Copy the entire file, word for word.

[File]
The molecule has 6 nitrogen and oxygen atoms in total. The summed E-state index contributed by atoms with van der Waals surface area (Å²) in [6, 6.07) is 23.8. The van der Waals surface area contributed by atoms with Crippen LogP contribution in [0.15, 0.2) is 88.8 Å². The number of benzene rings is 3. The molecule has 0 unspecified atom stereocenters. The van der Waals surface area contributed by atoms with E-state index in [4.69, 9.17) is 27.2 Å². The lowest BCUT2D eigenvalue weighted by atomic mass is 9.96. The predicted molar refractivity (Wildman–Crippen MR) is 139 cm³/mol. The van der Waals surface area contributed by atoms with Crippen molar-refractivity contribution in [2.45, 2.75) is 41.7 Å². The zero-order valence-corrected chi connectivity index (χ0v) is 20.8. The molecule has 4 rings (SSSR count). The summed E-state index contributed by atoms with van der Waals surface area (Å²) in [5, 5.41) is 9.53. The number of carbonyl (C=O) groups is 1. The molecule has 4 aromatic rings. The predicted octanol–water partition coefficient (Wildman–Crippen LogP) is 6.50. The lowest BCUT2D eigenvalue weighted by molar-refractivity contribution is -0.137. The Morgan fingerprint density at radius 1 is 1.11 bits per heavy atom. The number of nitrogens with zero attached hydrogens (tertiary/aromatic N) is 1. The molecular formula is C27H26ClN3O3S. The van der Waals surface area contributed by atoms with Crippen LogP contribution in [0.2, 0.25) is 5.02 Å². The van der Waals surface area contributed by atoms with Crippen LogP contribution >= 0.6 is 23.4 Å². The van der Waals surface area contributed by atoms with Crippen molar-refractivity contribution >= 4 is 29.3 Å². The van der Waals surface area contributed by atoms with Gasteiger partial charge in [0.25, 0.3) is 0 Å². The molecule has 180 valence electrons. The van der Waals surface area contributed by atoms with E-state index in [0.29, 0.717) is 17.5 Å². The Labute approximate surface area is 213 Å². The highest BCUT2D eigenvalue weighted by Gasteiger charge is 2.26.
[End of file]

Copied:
The molecule has 6 nitrogen and oxygen atoms in total. The summed E-state index contributed by atoms with van der Waals surface area (Å²) in [6, 6.07) is 23.8. The van der Waals surface area contributed by atoms with Crippen LogP contribution in [0.15, 0.2) is 88.8 Å². The number of benzene rings is 3. The molecule has 0 unspecified atom stereocenters. The van der Waals surface area contributed by atoms with E-state index in [4.69, 9.17) is 27.2 Å². The lowest BCUT2D eigenvalue weighted by atomic mass is 9.96. The predicted molar refractivity (Wildman–Crippen MR) is 139 cm³/mol. The van der Waals surface area contributed by atoms with Crippen molar-refractivity contribution in [2.45, 2.75) is 41.7 Å². The zero-order valence-corrected chi connectivity index (χ0v) is 20.8. The molecule has 4 rings (SSSR count). The summed E-state index contributed by atoms with van der Waals surface area (Å²) in [5, 5.41) is 9.53. The number of carbonyl (C=O) groups is 1. The molecule has 4 aromatic rings. The predicted octanol–water partition coefficient (Wildman–Crippen LogP) is 6.50. The lowest BCUT2D eigenvalue weighted by molar-refractivity contribution is -0.137. The Morgan fingerprint density at radius 1 is 1.11 bits per heavy atom. The number of nitrogens with zero attached hydrogens (tertiary/aromatic N) is 1. The molecular formula is C27H26ClN3O3S. The van der Waals surface area contributed by atoms with Crippen LogP contribution in [0.2, 0.25) is 5.02 Å². The van der Waals surface area contributed by atoms with Crippen LogP contribution >= 0.6 is 23.4 Å². The van der Waals surface area contributed by atoms with Crippen molar-refractivity contribution >= 4 is 29.3 Å². The van der Waals surface area contributed by atoms with Gasteiger partial charge in [0.25, 0.3) is 0 Å². The molecule has 180 valence electrons. The van der Waals surface area contributed by atoms with E-state index in [0.29, 0.717) is 17.5 Å². The Labute approximate surface area is 213 Å². The highest BCUT2D eigenvalue weighted by Gasteiger charge is 2.26.